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Chapter: Aquaculture Engineering - Adjustment of pH

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Examples of methods for pH adjustment: Lime, Seawater, Lye or hydroxides - Aquaculture Engineering

Lime of various forms is a good substance for increasing the pH of acid water.

Examples of methods for pH adjustment


Lime of various forms is a good substance for increasing the pH of acid water. When adding lime (calcium carbonate (CaCO3)) to water with low pH the following process will take place, as mentioned earlier:

These reactions are part of the carbonate system, which is the most important contributor to the good buffering capacity of the water. What can be seen from the chemical equations is that when adding CaCO3 to water, CO23 ions will react with free H+ and reduce the amount, so increasing the pH.

Lime may be used in different forms, such as limestone or as limestone powder. Limestonepowder (CaCO3), with a particle size of less than 0.005 mm, may also be dissolved in water and create lime slurry (approximately 75% dry matter), which is much used for pH regulation. Lime slurry may be added in concentrated form to the water or as diluted (5–10 times in a mixing basin) lime slurry.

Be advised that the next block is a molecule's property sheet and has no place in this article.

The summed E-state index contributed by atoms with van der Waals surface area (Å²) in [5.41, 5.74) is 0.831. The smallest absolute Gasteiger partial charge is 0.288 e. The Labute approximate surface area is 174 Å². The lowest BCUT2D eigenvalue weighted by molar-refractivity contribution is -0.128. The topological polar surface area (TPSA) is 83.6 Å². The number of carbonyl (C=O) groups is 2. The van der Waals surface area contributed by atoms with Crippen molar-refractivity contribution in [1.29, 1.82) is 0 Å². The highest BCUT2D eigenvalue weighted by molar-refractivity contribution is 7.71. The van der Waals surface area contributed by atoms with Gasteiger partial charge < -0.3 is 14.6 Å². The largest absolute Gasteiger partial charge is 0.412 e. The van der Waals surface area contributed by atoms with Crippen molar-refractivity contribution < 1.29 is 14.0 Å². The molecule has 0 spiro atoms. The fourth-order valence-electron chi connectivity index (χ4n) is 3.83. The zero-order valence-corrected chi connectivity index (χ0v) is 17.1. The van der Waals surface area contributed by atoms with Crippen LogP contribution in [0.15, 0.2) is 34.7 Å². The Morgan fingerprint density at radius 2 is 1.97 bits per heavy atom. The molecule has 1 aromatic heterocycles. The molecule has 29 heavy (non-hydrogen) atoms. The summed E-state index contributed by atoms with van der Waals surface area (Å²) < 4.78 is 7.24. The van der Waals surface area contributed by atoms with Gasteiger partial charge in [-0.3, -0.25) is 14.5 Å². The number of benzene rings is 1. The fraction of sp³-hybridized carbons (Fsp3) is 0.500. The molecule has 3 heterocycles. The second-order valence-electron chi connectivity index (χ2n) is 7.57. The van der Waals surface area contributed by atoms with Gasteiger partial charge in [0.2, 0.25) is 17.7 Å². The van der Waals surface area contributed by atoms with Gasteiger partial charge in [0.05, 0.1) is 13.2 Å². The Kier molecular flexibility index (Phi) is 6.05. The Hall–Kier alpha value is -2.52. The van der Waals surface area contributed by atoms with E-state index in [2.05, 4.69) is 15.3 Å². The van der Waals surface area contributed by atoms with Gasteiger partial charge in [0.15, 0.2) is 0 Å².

The container for storing the lime slurry must have an efficient mixing system to avoid settling out of the lime particles. Lime slurry is added with a dosage pump to a mixing basin where mixing of the slurry with the water where pH is to be regulated takes place (Fig. 4.1). Automatic pH control can be achieved by having a pH sensor in the mixing basin, the signals from which can be used to control the dosage pump and the amount of slurry added. In this way any variation in the quality of the incom-ing water can be registered and adjusted before the water reaches the fish tanks.


To ensure good mixing of the slurry with the water, a diffuser creating air bubbles can be used in the mixing basin. Use of lime slurry may increase the particles content (turbidity) of the water. This must be considered when using lime slurry on water for fry production.